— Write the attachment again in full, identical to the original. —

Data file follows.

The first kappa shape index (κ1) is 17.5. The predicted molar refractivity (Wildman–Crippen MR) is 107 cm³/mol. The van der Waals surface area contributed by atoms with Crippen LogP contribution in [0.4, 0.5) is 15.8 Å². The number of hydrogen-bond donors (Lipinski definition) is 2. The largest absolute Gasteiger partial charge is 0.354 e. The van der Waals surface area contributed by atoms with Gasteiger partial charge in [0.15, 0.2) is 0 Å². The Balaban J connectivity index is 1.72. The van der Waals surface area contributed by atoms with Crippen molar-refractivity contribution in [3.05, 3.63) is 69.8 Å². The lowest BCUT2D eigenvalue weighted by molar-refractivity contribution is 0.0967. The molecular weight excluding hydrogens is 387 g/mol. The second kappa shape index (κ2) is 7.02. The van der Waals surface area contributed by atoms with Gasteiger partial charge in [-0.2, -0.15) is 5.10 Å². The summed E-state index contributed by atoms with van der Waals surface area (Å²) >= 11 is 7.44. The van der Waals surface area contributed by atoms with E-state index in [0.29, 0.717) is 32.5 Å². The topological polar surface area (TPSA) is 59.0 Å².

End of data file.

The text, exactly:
The first kappa shape index (κ1) is 17.5. The predicted molar refractivity (Wildman–Crippen MR) is 107 cm³/mol. The van der Waals surface area contributed by atoms with Crippen LogP contribution in [0.4, 0.5) is 15.8 Å². The number of hydrogen-bond donors (Lipinski definition) is 2. The largest absolute Gasteiger partial charge is 0.354 e. The van der Waals surface area contributed by atoms with Gasteiger partial charge in [0.15, 0.2) is 0 Å². The Balaban J connectivity index is 1.72. The van der Waals surface area contributed by atoms with Crippen molar-refractivity contribution in [3.05, 3.63) is 69.8 Å². The lowest BCUT2D eigenvalue weighted by molar-refractivity contribution is 0.0967. The molecular weight excluding hydrogens is 387 g/mol. The second kappa shape index (κ2) is 7.02. The van der Waals surface area contributed by atoms with Gasteiger partial charge in [-0.2, -0.15) is 5.10 Å². The summed E-state index contributed by atoms with van der Waals surface area (Å²) >= 11 is 7.44. The van der Waals surface area contributed by atoms with E-state index in [0.29, 0.717) is 32.5 Å². The topological polar surface area (TPSA) is 59.0 Å².